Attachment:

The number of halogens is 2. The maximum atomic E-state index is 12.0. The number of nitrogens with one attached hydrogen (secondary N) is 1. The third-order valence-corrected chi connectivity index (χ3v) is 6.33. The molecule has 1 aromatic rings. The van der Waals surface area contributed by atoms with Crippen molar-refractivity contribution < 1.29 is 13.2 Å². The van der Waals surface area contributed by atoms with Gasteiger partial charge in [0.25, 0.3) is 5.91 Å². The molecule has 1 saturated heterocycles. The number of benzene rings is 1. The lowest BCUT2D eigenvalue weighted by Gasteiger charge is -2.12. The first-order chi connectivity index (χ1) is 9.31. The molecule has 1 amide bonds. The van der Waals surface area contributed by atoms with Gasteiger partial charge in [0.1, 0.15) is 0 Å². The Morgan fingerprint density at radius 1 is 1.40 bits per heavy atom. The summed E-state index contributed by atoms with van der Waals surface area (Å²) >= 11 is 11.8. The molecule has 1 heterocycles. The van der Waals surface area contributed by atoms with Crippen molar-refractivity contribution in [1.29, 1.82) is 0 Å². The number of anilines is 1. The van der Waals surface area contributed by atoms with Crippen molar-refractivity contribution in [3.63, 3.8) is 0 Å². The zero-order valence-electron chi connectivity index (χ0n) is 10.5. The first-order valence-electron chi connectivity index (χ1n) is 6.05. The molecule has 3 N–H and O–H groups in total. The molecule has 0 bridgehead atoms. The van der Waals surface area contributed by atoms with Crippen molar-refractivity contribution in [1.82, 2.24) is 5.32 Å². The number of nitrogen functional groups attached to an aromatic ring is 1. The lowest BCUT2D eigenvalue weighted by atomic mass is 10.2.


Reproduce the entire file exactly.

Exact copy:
The number of halogens is 2. The maximum atomic E-state index is 12.0. The number of nitrogens with one attached hydrogen (secondary N) is 1. The third-order valence-corrected chi connectivity index (χ3v) is 6.33. The molecule has 1 aromatic rings. The van der Waals surface area contributed by atoms with Crippen molar-refractivity contribution < 1.29 is 13.2 Å². The van der Waals surface area contributed by atoms with Gasteiger partial charge in [0.25, 0.3) is 5.91 Å². The molecule has 1 saturated heterocycles. The number of benzene rings is 1. The lowest BCUT2D eigenvalue weighted by Gasteiger charge is -2.12. The first-order chi connectivity index (χ1) is 9.31. The molecule has 1 amide bonds. The van der Waals surface area contributed by atoms with Gasteiger partial charge in [0.1, 0.15) is 0 Å². The Morgan fingerprint density at radius 1 is 1.40 bits per heavy atom. The summed E-state index contributed by atoms with van der Waals surface area (Å²) >= 11 is 11.8. The molecule has 1 heterocycles. The van der Waals surface area contributed by atoms with Crippen molar-refractivity contribution in [1.29, 1.82) is 0 Å². The number of anilines is 1. The van der Waals surface area contributed by atoms with Crippen molar-refractivity contribution in [3.63, 3.8) is 0 Å². The zero-order valence-electron chi connectivity index (χ0n) is 10.5. The first-order valence-electron chi connectivity index (χ1n) is 6.05. The molecule has 3 N–H and O–H groups in total. The molecule has 0 bridgehead atoms. The van der Waals surface area contributed by atoms with Crippen molar-refractivity contribution in [1.82, 2.24) is 5.32 Å². The number of nitrogen functional groups attached to an aromatic ring is 1. The lowest BCUT2D eigenvalue weighted by atomic mass is 10.2.